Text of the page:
When Washington State Bank in Iowa remodeled one of its two branches this year and its president, Keith Lazar, had to decide what to do with an extra room, he turned to his employees.
The overwhelming request: a workout area. Mr. Lazar complied, and an apartment above the branch is being converted into a gym. Employees will donate the equipment and set the hours of operation.
Whether $149 million-asset Washington State is the only community bank with its own workout facility is unclear, but what is certain is that a growing number of banks are seeing fit to keep employees fit. Though other industries have long been offering fitness perks, banks have only recently begun to do so as the job market has tightened, said Diane Gerstner, the assistant director of sales for Alex Sheshunoff Management Services in Austin, Tex.
"Banks are realizing that it is more and more difficult to attract and retain quality employees and that they have to do things differently to have some stability," Ms. Gerstner said.
Said Kevin Kiley chief operating officer of the Massachusetts Bankers Association, "Simply put, a healthy employee is a happy employee."
The most popular way banks promote fitness is through discounts at health clubs. For years employees at $450 million-asset Lebanon Citizens National Bank in Ohio have been eligible for a 15% discount at the local YMCA for years but has not actively promoted it until recently, said chief executive officer Stephen P. Wilson.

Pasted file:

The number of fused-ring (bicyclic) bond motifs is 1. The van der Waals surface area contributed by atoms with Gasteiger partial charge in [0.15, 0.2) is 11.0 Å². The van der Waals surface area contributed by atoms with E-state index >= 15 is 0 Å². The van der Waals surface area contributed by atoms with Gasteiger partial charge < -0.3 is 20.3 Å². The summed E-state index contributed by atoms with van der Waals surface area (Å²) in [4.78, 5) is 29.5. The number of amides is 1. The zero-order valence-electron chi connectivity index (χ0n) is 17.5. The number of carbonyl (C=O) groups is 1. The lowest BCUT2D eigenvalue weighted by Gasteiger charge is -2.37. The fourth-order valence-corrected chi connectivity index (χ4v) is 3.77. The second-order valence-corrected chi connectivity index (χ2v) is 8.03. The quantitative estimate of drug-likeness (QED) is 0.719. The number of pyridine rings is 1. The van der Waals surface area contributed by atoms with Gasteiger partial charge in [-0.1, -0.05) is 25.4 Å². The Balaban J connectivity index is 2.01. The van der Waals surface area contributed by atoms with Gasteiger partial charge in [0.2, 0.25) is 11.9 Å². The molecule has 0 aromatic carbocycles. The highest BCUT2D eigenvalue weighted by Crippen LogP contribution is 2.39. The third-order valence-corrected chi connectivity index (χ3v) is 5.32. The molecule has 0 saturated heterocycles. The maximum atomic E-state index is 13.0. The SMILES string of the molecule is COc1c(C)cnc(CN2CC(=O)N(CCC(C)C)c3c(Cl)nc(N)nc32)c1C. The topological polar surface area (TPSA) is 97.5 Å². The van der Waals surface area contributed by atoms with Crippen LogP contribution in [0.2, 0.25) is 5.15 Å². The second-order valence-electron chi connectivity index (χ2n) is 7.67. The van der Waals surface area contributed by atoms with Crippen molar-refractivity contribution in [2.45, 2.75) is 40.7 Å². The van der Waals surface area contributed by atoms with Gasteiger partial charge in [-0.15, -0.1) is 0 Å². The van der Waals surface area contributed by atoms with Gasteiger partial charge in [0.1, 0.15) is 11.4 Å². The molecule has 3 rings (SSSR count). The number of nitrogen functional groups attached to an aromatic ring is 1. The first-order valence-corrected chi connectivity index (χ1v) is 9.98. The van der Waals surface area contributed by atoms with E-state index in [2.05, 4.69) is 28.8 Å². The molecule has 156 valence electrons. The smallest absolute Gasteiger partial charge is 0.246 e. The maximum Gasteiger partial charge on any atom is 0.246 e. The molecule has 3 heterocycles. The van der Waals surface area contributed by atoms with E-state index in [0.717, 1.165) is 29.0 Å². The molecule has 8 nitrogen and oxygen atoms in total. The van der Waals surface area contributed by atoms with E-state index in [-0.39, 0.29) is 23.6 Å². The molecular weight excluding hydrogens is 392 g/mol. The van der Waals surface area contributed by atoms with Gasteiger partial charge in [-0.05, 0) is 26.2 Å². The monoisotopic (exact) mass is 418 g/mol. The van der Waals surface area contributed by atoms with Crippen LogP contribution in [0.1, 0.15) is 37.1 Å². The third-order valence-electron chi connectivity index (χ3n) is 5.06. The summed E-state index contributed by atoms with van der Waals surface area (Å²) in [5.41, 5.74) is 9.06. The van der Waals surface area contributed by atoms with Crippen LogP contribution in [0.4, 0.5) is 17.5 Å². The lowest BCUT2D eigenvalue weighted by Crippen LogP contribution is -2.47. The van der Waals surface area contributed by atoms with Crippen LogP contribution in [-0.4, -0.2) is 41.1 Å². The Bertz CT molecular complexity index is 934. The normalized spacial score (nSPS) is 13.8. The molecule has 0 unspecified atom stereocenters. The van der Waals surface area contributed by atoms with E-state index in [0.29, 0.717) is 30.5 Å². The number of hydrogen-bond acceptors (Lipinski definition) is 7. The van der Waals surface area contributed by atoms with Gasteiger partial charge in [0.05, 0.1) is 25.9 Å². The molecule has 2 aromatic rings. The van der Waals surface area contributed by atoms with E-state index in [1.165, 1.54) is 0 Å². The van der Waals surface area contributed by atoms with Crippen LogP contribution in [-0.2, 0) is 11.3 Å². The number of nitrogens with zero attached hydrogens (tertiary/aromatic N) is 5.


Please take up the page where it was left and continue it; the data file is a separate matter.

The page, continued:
"We've always had a wide range of benefits, but we have put a lot more emphasis on some of them with the labor shortage," he said.
In-house classes and guest speakers are also becoming more commonplace. A bank in Massachusetts offers in-house Weight Watchers meetings once a week. Ms. Gerstner said the bank president created this plan with the help of the Massachusetts Bankers Association after noticing that so many people were rushing out at lunch or after work to get to diet programs.
Meanwhile, Washington State Bank once a month invites speakers to discuss a variety of safety and health topics.
"Compensation is important, but it's the little things that really count," Mr. Lazar said.
These little things benefit the employee and the bank alike. Companies with healthy and mentally stable employees have lower premiums for health insurance and fewer sick days, according to Ms. Gerstner.
Mr. Kiley added that such employees are more focused and energetic. "Good health and good habits lead to better productivity," he said.